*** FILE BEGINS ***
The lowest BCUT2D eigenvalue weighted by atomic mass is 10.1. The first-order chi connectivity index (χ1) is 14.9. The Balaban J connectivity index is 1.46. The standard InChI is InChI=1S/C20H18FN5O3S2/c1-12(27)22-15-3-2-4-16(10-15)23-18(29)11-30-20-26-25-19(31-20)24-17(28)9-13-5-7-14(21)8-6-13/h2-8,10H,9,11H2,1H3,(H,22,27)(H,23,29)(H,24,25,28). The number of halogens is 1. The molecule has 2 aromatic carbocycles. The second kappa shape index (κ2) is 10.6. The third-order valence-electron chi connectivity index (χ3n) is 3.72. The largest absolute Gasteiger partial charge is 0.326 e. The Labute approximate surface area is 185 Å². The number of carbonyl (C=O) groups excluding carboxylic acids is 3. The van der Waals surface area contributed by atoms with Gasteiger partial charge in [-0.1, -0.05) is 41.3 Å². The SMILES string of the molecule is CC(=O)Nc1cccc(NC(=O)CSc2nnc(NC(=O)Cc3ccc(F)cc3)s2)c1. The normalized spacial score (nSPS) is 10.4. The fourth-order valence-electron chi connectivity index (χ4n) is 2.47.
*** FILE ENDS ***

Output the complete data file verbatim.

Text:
The lowest BCUT2D eigenvalue weighted by atomic mass is 10.1. The first-order chi connectivity index (χ1) is 14.9. The Balaban J connectivity index is 1.46. The standard InChI is InChI=1S/C20H18FN5O3S2/c1-12(27)22-15-3-2-4-16(10-15)23-18(29)11-30-20-26-25-19(31-20)24-17(28)9-13-5-7-14(21)8-6-13/h2-8,10H,9,11H2,1H3,(H,22,27)(H,23,29)(H,24,25,28). The number of halogens is 1. The molecule has 2 aromatic carbocycles. The second kappa shape index (κ2) is 10.6. The third-order valence-electron chi connectivity index (χ3n) is 3.72. The largest absolute Gasteiger partial charge is 0.326 e. The Labute approximate surface area is 185 Å². The number of carbonyl (C=O) groups excluding carboxylic acids is 3. The van der Waals surface area contributed by atoms with Gasteiger partial charge in [-0.1, -0.05) is 41.3 Å². The SMILES string of the molecule is CC(=O)Nc1cccc(NC(=O)CSc2nnc(NC(=O)Cc3ccc(F)cc3)s2)c1. The normalized spacial score (nSPS) is 10.4. The fourth-order valence-electron chi connectivity index (χ4n) is 2.47.